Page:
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The approval and industry support for the Java Business Integration (JBI) specification is an important milestone in enterprise integration. JBI is a vendor specification describing the design of next generation integration solutions based on a service-oriented architecture.

While the specification calls for a Java-based integration product, the resulting solutions provide interoperability between Java, .Net, legacy, proprietary, and packaged application services.

Over the next six to 12 months, as integration software vendors deliver JBI-compliant solutions, enterprises will reap the following benefits:

  • First, the obvious. Standards bring choice. Enterprises wonít be locked in to a particular vendor or product suite.
  • The cost of enterprise integration technology will be more palatable, and manageable. The service-oriented nature of JBI means enterprises can add integration services and adapters in an a la carte fashion.
  • The establishment of the standard prompted offerings from open source communities. Enterprises can freely experiment with JBI technology prior to making financial outlays or commitments.
  • Integration services can be reused across integration scenarios, and over time, possibly packaged application solutions.

Although the JBI received broad industry support, there are two significant abstainers: BEA Systems and IBM. While itís unfortunate these companies abstained, we donít see it endangering the JBI or enterprise adoption. We anticipate BEA Systems will return to the JBI fold in a future release, and IBM will eventually participate, most likely through acquisition.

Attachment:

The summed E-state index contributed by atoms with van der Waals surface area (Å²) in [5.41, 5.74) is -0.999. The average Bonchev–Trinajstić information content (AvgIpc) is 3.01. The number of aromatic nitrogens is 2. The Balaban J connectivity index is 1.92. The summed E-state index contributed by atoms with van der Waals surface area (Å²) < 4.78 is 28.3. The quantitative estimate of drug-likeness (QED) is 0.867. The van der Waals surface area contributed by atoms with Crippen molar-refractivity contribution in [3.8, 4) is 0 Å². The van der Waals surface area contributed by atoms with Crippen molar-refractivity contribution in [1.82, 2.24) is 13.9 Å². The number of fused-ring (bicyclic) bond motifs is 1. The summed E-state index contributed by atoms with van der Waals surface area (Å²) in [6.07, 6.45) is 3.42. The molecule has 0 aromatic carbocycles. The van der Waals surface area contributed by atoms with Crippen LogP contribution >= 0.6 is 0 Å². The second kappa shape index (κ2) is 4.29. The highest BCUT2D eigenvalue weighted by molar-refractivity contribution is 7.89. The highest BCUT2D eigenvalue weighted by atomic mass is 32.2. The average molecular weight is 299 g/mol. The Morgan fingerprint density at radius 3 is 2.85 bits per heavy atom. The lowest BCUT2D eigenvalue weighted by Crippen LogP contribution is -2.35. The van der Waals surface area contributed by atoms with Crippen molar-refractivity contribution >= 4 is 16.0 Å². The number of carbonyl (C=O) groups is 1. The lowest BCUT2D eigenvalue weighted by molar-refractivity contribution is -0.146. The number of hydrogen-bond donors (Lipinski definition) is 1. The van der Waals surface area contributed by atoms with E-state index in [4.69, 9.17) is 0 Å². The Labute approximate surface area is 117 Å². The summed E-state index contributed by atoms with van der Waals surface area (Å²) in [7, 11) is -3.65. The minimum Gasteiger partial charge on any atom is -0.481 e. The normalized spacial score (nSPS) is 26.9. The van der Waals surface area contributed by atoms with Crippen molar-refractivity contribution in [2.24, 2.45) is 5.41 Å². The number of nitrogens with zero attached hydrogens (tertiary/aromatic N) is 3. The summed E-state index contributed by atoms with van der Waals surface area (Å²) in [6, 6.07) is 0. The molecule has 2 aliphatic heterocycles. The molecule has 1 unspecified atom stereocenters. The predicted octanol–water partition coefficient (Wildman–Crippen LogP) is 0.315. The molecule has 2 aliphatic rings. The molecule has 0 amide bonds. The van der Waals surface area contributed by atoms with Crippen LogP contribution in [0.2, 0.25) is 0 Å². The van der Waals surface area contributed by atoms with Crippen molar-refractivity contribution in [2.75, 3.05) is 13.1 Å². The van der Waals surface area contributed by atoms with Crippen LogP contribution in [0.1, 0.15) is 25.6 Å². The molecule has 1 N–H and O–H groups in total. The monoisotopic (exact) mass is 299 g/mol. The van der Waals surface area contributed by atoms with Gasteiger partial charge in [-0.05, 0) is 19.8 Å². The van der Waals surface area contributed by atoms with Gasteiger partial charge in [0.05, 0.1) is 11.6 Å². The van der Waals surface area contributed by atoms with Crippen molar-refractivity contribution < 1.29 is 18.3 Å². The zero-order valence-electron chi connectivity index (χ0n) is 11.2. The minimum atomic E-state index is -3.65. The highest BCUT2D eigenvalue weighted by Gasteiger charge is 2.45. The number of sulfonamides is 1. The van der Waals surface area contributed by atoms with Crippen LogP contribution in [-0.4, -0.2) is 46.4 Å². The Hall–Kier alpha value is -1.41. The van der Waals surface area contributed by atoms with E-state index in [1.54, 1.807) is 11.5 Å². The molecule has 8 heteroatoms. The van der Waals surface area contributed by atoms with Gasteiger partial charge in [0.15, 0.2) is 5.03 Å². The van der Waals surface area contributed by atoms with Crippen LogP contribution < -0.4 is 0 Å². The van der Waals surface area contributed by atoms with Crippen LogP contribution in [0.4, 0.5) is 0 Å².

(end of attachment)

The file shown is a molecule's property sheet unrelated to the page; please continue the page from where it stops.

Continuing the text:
Being long-time advocates of service orientation for both business and infrastructure solutions, we are optimistic for the JBI. The JBI has strong alignment with our vision for delivering integration scenarios using a networked integration environment.

Integration Standards, Really
On June 27, 2005, from its JavaOne Developer Conference, Sun announced industry support for Java Business Integration (JBI), a specification (JSR-208) from the Java Community Process, which received approval the prior week.

In brief, JBI describes an architecture for software vendors to deliver service-oriented integration solutions. We believe this is a huge step for enterprises, who have longed for standardization, choice, cost containment and flexibility in integration solutions. JBI will be of particular benefit to those enterprises pursuing service-oriented architecture strategies. As we stated in our April Integration Scenarios and the Networked Integration Environment report, JBI sets the tone for the future of integration solutions.


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